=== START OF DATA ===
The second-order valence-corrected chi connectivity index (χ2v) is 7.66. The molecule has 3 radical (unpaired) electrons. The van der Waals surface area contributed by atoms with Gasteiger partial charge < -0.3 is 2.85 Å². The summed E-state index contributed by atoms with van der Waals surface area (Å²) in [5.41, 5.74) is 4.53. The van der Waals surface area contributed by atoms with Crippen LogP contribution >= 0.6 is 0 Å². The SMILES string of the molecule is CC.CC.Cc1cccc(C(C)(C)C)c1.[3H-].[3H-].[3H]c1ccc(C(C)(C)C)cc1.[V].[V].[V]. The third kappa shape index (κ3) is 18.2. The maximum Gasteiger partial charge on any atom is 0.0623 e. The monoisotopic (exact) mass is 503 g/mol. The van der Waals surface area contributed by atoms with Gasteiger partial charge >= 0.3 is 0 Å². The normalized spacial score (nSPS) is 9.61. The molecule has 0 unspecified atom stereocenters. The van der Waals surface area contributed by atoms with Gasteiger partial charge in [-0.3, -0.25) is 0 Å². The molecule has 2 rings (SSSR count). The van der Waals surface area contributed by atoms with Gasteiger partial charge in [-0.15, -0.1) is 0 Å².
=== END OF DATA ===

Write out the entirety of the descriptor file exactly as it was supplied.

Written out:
The second-order valence-corrected chi connectivity index (χ2v) is 7.66. The molecule has 3 radical (unpaired) electrons. The van der Waals surface area contributed by atoms with Gasteiger partial charge < -0.3 is 2.85 Å². The summed E-state index contributed by atoms with van der Waals surface area (Å²) in [5.41, 5.74) is 4.53. The van der Waals surface area contributed by atoms with Crippen LogP contribution >= 0.6 is 0 Å². The SMILES string of the molecule is CC.CC.Cc1cccc(C(C)(C)C)c1.[3H-].[3H-].[3H]c1ccc(C(C)(C)C)cc1.[V].[V].[V]. The third kappa shape index (κ3) is 18.2. The maximum Gasteiger partial charge on any atom is 0.0623 e. The monoisotopic (exact) mass is 503 g/mol. The van der Waals surface area contributed by atoms with Gasteiger partial charge >= 0.3 is 0 Å². The normalized spacial score (nSPS) is 9.61. The molecule has 0 unspecified atom stereocenters. The van der Waals surface area contributed by atoms with Gasteiger partial charge in [-0.3, -0.25) is 0 Å². The molecule has 2 rings (SSSR count). The van der Waals surface area contributed by atoms with Gasteiger partial charge in [-0.15, -0.1) is 0 Å².